1968: WEEK 20
Monday, 13 May
Took the French exchange form to school which Tree Trunks filled in. "Ingrid is very pleasant and capable," she wrote. Anya has decided to be a car-park attendant for three weeks. She'll earn £30.
Grogged and sawdust-ed some Thomas's Body and got as far as making a rectangular shape for my candle-holder.
At lunch time Anya and me walked down to town. Went to Dorothy Perkins where I got a fab pair of very pale tights. Also went to Rumbalows. Amusing as usual. Alan was there, of course. "Have you got Serge Reggiani?" says Anya. Silence. "Who?" "Would you like me to write it down for you?" says Anya, making a fool of herself, as usual. "I'm game if you are," says Alan with glee!
Play rehearsal in the Unit. Hopeless, just not right. I acted appallingly.
Went home with Vanessa and Julie - great fun. Talked about how risky foreign exchanges are. Vanessa went on one where you stay with a family but do lessons in a school. She did have a nice family but said it's easy to get a foul one. "You wouldn't think they'd do it if they were a foul family," I said. "But they don't know they're a foul family," said Vanessa!
Had to walk from Tadworth in the rain and though I had an umbrella my hair got damp and curly. I was so tired and starving I could have screamed.
Uncle Wim came for the night and loved the garden. Dutch Grandma, Grandpa and Aunt Luki arrived later for supper. Grandma was my age when she first met Grandpa, 17 - a depressing thought. Had a fantastic dinner of fresh salmon.
Tuesday, 14 May
Sunshine for the Golden Wedding!!!
Wim went for a walk on his own around the garden. I changed into my new navy and white dress, my lovely new tights, and hair tied back in a French bow. At 11 we left for Meares. Wish my skirt wasn't so short - I should have let it down an inch.
Honestly, I adore Meares. Not just the house and garden which are perfect in themselves but the fields and farmland all around and Leith Hill in the distance. Wim was delighted with the bluebells which grow in carpets along the lane. When we got there we all had to cross the garden in a family crocodile to the Caravan (more like a trailer with a tent) where G and G received us with our presents! Grandma was wearing the most extraordinary lizard outfit which almost touched the ground. Karolina had on the most fabulous white floppy hat. Aunt Luki buzzed around taking photos.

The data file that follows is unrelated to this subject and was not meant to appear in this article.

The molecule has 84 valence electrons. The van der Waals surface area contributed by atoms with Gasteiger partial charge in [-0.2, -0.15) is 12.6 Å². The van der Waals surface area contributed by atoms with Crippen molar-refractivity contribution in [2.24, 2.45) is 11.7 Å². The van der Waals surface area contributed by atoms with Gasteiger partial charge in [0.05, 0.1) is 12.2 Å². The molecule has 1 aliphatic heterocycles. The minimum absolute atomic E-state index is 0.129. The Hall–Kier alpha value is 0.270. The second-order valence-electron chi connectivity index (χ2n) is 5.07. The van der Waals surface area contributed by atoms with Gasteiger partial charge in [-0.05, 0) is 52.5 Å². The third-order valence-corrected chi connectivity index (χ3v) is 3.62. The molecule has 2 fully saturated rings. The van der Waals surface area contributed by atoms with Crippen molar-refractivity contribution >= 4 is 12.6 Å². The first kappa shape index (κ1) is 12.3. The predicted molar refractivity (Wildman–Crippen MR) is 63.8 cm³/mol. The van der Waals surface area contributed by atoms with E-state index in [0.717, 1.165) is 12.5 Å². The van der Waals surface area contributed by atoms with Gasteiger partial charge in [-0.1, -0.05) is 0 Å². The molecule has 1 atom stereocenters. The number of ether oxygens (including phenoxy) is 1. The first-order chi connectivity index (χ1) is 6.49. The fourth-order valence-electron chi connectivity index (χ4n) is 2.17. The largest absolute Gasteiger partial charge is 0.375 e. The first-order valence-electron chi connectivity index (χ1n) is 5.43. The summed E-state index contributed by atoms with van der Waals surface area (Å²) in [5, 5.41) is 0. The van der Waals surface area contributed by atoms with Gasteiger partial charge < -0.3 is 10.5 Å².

At last we left for lunch at The Old School House. We posed outside for a large family photograph which was rather hilarious because Roly sauntered up to this huge Rolls and had a photo taken of him as the owner! We were split into six tables at lunch, I had to sit with Aunt Luki but moved our table up to Mummy, Schlata and two other nice women. Had duck with orange - very good. The sculpture lady has got a Citroen with a folding black roof. Karolina, Chump and me were so mad about it we insisted on driving back in it, so G and G had to squash in the front seat together! "Don't do an Isadora Duncan," said Karolina, referring to Grandma's cloak - all part of the lizard outfit.